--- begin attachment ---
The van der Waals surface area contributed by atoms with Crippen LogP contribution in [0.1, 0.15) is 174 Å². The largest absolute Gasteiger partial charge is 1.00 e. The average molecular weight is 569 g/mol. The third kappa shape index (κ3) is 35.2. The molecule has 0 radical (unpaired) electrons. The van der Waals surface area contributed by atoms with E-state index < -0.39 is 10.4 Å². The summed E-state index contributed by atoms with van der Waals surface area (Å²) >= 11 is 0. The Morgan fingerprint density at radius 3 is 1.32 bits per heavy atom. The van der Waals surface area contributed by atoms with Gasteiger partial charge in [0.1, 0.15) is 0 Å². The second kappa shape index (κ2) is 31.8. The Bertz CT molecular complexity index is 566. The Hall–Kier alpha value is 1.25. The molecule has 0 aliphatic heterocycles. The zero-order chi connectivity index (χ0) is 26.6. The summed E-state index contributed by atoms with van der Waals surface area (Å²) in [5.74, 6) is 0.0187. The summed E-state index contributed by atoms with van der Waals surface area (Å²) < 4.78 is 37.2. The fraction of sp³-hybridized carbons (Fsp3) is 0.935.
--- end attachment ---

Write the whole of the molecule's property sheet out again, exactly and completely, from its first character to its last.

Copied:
The van der Waals surface area contributed by atoms with Crippen LogP contribution in [0.1, 0.15) is 174 Å². The largest absolute Gasteiger partial charge is 1.00 e. The average molecular weight is 569 g/mol. The third kappa shape index (κ3) is 35.2. The molecule has 0 radical (unpaired) electrons. The van der Waals surface area contributed by atoms with E-state index < -0.39 is 10.4 Å². The summed E-state index contributed by atoms with van der Waals surface area (Å²) >= 11 is 0. The Morgan fingerprint density at radius 3 is 1.32 bits per heavy atom. The van der Waals surface area contributed by atoms with Gasteiger partial charge in [0.1, 0.15) is 0 Å². The second kappa shape index (κ2) is 31.8. The Bertz CT molecular complexity index is 566. The Hall–Kier alpha value is 1.25. The molecule has 0 aliphatic heterocycles. The zero-order chi connectivity index (χ0) is 26.6. The summed E-state index contributed by atoms with van der Waals surface area (Å²) in [5.74, 6) is 0.0187. The summed E-state index contributed by atoms with van der Waals surface area (Å²) < 4.78 is 37.2. The fraction of sp³-hybridized carbons (Fsp3) is 0.935.